As kids, you experienced more subtle (though still painful) forms of rejection—getting picked last in P.E., eating alone during lunch, or struggling to find people to work with on a group project. Those feelings of anxiety and hurt don't go away in adulthood. Rejection happens all the time: when your partner falls out of love with you; when you're passed up for a promotion; or when you don't hear back after a job interview.
But why exactly does it sting when it happens?
Part of it has to do with the stress you experience when you're rejected, which can send you into fight-or-flight mode. According to psychotherapist Dr. Mike Dow, "Brains are wired for mood congruent recall. Now, all the anxious memories of your life are lighting up... and it feels like your life is just one big mess."
On top of that, it's also easier to remember social pain more than physical pain. For example, even years after a difficult breakup, you can probably still remember the details of what went down between you and your ex.
In the bigger picture, humans are social beings. If anything, the pandemic (and the physical distancing rules) reminded us of this fact. We have an innate need to belong to a group, so when we're "rejected," the pain of being rejected can be too much to handle; someone who's been ostracized can even react aggressively to rejection.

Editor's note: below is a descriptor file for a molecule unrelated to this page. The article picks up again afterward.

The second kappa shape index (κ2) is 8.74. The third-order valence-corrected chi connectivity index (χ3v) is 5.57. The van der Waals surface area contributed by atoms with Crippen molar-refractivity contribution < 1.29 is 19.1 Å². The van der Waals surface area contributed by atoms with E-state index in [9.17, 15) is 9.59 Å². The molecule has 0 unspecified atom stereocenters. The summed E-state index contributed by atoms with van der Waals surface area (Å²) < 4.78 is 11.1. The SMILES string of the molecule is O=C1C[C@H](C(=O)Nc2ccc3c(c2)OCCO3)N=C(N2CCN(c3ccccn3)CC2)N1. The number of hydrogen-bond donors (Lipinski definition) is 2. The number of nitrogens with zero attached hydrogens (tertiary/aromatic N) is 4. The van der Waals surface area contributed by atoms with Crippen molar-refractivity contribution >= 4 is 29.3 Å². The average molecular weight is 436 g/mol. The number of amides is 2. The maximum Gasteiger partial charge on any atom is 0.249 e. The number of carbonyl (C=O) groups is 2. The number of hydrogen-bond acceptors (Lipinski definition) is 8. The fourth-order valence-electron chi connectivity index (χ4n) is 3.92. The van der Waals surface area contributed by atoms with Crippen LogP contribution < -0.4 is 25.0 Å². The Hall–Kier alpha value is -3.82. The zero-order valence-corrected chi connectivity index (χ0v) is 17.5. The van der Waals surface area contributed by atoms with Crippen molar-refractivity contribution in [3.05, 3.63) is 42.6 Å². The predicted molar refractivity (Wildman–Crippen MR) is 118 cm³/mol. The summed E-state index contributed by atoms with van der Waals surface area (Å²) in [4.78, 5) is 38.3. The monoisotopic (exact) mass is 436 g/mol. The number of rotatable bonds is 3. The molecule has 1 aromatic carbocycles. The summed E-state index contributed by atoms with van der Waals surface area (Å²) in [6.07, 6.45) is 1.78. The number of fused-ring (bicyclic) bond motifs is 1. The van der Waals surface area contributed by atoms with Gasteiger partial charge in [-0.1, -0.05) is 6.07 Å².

If you experienced rejection lately and are having a hard time dealing with it, here are some words of wisdom from our Cosmo Mixers:
- "A rejection is just a redirection. Because anything that is meant for me will never pass me by." -Jen
- "Rejection sometimes builds your character, which you might need for the next opportunity that will come [along]. Also, it will help you realize your sense of purpose." -Chamie
- "If the rejections are work-related, I don't take it personally no matter how hurtful the comments ng clients or boss are. I reply professionally pa rin. I think that's better than not replying at all. I reflect and assess myself on what I can improve on and contribute to the team." -Isabel
- "Accept the pain. Let it wash over you. Have a good cry. Make sure you did everything so you don't regret things later. Congratulate yourself for being so brave and putting yourself out there and going for what you want. Eat your feelings. Write a story about it. Tell a friend, your friends, or your family. Inspect what you could have done better. Embrace failure and rejection. You're not perfect and you're not supposed to be. This will make you a kinder human. Rejection can be painful but it’s just one part of life. Laugh at yourself. Shit happens." -Jasper
- "I'll let myself feel anger, bitterness, and shame. If I resist those feelings, my brain goes asdfghjkl. It's important that I process negative emotions. Then, I just shop—for myself and my family. Retail therapy (although dangerous) really uplifts my mood, and I like sharing new consumerist finds with the people I care about. If budget is tight, I just take a nap." -Ira
- "List down the things I love about myself and remind myself that if I have all these people who love me for me, then it only means that the person who rejected me doesn't see me and won't be able to love me for me. Mahirap. But lots of reframing ng utak siya." -Jopie
Go easy on yourself.
Answers have been edited for clarity.
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